Researching Non-Heterosexual Sexualities
Phellas, Constantinos N.
As a curious researcher, one of the most appealing contributions which fellow researchers can offer is a 'warts and all' account of their fieldwork trial and tribulations. Much can be learned from researchers' reflections upon the ethical and methodological dilemmas which they have faced and their accounts of what facilitated or hindered their progress. This edited collection offers such insights, specifically in relation to researching 'non-heterosexual sexualities'.
Phellas' introduction critiques the term 'non-heterosexual sexualities', acknowledges that whilst it may appear as 'an awkward and catch-all category' (p.2), it has been chosen with the intention of destabilising heterosexual privilege and avoiding endless additions to the LGBT(Q)(I) acronym. Whilst questions remain regarding whether the term 'non-heterosexual' potentially reinforces rather than destabilises heterosexual privilege, this is a good opening debate. Twelve chapters follow, bringing together the experience of scholars from Cyprus, Australia, the UK and the USA. A diverse range of topics is included, from religion, HIV and mental health to representations of male homosexuality within the military, parenting and sexual behaviour. In most cases, the focus of each chapter is driven by the methodological challenges and opportunities encountered.
The chapters which I most enjoyed were those which drew the reader into the author's personal reflections, almost as if 'no-holds barred' access to researchers' fieldwork journals had been granted. An excellent example is Melissa Wilcox's succinct mapping of research on lesbian, gay, bisexual, transgender and queer (LGBTQ) populations and religion. After a useful overview of this field and some helpful guidance about sampling and terminology, Wilcox candidly shares her fieldwork experiences and dilemmas. Particularly compelling is the dilemma regarding responding to participants who conveyed theological understandings of their sexuality which justified self-loathing and enforced loneliness. Interesting too is the debate regarding whether blanket anonymity is most appropriate for research participants or whether this stipulation imposes another 'closet' upon them.
A recurring theme concerned the impacts of researching sex and sexuality and researchers' reflections upon their insider/outsider positioning. Stavros Karayanni's chapter on researching homophobia in Cyprus discusses the stigma and suspicion which researchers of non-heterosexualities face. Anna Einarsdottir's chapter reflects upon the awkwardness of asking about sexual preferences and practices in face-to-face interviews with lesbians and gay men in civil partnerships. Additionally, Alex Toft's chapter on bisexual Christians addresses the emotional impacts of hearing distressing stories, whilst also considering the benefits of being an interested outsider rather than an insider, particularly where faith is concerned.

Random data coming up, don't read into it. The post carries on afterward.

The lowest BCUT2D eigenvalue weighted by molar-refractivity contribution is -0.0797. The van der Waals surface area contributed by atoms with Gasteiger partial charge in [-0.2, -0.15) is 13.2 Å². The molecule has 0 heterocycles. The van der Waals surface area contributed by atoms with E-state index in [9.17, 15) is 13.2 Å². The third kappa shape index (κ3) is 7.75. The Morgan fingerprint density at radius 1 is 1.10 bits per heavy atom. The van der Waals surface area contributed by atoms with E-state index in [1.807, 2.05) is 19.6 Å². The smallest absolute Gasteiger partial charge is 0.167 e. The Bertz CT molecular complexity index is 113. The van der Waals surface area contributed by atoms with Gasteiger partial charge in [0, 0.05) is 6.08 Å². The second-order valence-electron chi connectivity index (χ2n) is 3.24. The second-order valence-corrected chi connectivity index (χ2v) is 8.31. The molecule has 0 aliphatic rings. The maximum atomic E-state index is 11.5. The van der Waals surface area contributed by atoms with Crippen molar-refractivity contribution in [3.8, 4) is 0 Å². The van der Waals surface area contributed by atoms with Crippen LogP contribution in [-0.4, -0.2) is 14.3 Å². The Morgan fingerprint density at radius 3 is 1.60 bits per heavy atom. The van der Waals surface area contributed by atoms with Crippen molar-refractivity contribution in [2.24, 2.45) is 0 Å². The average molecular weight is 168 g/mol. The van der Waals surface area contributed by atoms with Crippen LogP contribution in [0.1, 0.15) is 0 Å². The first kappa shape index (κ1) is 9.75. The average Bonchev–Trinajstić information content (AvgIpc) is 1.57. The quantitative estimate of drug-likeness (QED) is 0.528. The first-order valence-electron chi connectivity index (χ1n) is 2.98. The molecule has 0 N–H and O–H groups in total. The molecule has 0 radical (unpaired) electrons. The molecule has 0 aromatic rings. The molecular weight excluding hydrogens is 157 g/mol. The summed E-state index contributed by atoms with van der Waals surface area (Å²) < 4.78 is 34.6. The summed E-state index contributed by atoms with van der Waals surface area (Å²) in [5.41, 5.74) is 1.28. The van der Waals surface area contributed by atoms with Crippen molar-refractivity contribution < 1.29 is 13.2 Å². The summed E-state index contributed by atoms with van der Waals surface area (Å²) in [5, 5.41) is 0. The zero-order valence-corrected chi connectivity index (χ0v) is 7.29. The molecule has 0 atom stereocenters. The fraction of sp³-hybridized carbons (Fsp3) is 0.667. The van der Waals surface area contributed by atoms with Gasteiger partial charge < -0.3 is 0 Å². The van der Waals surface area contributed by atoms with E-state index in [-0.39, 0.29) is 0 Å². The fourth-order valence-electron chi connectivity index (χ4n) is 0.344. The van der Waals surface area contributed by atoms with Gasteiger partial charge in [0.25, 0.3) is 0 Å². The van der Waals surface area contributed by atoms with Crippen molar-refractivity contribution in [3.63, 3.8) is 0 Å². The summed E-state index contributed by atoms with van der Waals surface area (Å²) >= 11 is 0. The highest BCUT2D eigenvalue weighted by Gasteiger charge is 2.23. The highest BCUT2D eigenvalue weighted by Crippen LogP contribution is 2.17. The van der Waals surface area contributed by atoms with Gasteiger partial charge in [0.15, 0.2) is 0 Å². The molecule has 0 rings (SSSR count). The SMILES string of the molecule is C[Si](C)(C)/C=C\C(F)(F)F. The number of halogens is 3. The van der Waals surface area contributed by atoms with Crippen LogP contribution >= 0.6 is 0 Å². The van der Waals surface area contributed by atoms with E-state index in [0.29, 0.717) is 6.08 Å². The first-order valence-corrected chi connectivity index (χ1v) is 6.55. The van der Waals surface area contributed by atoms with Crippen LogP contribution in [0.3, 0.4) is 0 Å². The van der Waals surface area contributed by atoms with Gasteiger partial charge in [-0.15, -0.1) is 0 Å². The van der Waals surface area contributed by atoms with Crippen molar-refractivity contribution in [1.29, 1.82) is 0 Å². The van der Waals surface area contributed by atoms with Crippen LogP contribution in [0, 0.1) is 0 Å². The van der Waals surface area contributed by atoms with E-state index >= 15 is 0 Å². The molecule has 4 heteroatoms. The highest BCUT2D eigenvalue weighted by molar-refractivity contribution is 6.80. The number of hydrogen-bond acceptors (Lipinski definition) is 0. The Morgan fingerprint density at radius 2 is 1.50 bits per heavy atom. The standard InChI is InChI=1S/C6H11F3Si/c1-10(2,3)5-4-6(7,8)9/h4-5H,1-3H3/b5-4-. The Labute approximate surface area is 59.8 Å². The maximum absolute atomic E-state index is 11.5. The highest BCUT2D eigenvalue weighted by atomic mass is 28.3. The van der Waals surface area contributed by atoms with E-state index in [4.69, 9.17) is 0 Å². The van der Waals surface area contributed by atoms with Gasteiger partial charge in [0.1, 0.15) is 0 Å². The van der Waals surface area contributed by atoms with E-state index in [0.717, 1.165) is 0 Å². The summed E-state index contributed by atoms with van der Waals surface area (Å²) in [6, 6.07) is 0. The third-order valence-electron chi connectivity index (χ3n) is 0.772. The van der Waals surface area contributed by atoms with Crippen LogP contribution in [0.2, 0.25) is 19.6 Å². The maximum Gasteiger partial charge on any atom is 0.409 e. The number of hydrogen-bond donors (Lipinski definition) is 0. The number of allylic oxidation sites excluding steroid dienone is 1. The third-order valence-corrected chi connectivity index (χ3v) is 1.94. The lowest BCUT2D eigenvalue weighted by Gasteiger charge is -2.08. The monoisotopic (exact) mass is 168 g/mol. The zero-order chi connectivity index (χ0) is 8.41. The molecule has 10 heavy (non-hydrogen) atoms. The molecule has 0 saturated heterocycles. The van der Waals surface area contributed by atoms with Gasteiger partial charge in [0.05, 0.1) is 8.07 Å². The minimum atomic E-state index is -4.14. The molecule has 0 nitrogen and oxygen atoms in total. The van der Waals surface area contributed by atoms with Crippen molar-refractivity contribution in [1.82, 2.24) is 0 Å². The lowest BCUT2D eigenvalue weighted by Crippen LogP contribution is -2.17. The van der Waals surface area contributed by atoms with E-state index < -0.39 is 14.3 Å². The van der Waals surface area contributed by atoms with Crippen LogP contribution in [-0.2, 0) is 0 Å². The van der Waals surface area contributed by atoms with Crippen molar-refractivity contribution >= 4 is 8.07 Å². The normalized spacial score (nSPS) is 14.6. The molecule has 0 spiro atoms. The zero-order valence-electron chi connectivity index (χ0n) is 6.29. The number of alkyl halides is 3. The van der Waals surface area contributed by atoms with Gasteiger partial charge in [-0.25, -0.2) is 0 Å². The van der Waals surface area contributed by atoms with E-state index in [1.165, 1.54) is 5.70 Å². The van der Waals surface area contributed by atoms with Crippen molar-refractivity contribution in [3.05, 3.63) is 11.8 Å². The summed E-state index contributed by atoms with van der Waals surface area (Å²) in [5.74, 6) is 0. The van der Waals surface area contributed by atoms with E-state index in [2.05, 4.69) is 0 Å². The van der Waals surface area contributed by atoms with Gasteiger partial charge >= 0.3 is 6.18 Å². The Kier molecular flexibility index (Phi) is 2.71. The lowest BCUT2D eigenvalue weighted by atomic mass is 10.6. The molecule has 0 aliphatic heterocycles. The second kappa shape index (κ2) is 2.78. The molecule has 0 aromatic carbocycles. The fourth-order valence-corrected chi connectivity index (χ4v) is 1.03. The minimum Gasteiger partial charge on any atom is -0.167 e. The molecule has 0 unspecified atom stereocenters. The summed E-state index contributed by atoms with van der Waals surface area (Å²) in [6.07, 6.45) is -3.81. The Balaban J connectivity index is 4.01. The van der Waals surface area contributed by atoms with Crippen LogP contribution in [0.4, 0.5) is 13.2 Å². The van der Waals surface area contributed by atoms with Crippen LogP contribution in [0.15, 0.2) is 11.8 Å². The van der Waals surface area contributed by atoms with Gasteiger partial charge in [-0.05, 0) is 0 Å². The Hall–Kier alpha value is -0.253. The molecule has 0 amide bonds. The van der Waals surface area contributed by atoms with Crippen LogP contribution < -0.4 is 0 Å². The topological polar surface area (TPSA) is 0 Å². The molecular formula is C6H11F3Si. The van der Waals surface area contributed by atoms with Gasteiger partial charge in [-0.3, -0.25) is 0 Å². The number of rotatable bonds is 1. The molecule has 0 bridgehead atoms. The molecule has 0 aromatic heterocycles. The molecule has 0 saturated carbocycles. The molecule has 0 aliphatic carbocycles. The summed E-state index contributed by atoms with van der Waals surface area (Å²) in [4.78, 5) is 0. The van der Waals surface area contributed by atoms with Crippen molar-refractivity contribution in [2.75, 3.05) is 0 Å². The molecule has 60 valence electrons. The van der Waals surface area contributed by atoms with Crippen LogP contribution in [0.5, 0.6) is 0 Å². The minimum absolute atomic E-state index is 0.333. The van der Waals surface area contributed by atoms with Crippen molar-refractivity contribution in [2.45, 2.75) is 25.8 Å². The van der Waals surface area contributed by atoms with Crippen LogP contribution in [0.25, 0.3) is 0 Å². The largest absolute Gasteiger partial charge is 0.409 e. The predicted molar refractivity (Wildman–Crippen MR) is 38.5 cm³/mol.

Whilst reflections on interviewing and the challenges of undertaking quantitative research with LGBT populations (Rivers) are useful, this book also provides inspiration for researchers wishing to use less conventional methods. Meg Barker, Christina Richards and Helen Bowes-Catton's chapter on using creative methods offers comprehensive suggestions for researchers, reflecting especially on the importance of privileging participants' explanations of their creative outputs rather than imposing researchers' interpretations. However, whilst the authors discuss using photographed images of artefacts in research reports, it would be helpful to consider more visual or sensory forms of dissemination. Chapters by Anthony Coxon and Miguel Munoz-Laboy, Richard Parker and Patrick Wilson discuss the use of sexual diaries to understand gay men's sexual activity to inform HIV prevention. Coxon's chapter signposts researchers to opportunities for secondary analysis using Mass Observation data in the UK and diaries in his project archive. Further still, he provides a useful overview of diary-based research and signals future directions in online diarying.
Overall, this book would prove useful to new and experienced researchers of sex, sexuality and intimacies. It would have benefited however from a concluding chapter to draw together the key themes and to outline future research directions and limitations. For instance, there is an unfortunate unacknowledged bias within the book towards non-heterosexual men's experiences over women's. Moreover, it is a shame that conspicuous editing and referencing errors and some less coherently structured chapters detract from an otherwise engaging and thought-provoking text.
University of Leicester